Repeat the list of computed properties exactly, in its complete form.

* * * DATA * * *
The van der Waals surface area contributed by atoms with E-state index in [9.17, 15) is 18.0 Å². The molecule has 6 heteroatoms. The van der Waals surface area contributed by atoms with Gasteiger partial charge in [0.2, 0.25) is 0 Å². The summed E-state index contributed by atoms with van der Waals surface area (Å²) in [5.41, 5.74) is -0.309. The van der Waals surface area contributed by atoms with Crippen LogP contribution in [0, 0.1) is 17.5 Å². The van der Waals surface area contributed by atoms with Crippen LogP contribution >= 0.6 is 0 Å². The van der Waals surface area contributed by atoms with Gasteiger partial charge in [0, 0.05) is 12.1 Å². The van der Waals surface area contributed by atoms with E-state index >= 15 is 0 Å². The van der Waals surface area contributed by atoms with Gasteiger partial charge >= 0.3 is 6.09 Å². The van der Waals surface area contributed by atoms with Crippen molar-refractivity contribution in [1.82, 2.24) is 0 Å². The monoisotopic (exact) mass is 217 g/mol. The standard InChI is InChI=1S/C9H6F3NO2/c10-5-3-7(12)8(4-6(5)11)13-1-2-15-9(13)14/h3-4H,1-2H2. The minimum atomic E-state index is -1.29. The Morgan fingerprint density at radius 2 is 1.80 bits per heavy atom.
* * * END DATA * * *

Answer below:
The van der Waals surface area contributed by atoms with E-state index in [9.17, 15) is 18.0 Å². The molecule has 6 heteroatoms. The van der Waals surface area contributed by atoms with Gasteiger partial charge in [0.2, 0.25) is 0 Å². The summed E-state index contributed by atoms with van der Waals surface area (Å²) in [5.41, 5.74) is -0.309. The van der Waals surface area contributed by atoms with Crippen LogP contribution in [0, 0.1) is 17.5 Å². The van der Waals surface area contributed by atoms with Crippen LogP contribution >= 0.6 is 0 Å². The van der Waals surface area contributed by atoms with Gasteiger partial charge in [0, 0.05) is 12.1 Å². The van der Waals surface area contributed by atoms with E-state index >= 15 is 0 Å². The van der Waals surface area contributed by atoms with Gasteiger partial charge >= 0.3 is 6.09 Å². The van der Waals surface area contributed by atoms with Crippen molar-refractivity contribution in [1.82, 2.24) is 0 Å². The monoisotopic (exact) mass is 217 g/mol. The standard InChI is InChI=1S/C9H6F3NO2/c10-5-3-7(12)8(4-6(5)11)13-1-2-15-9(13)14/h3-4H,1-2H2. The minimum atomic E-state index is -1.29. The Morgan fingerprint density at radius 2 is 1.80 bits per heavy atom.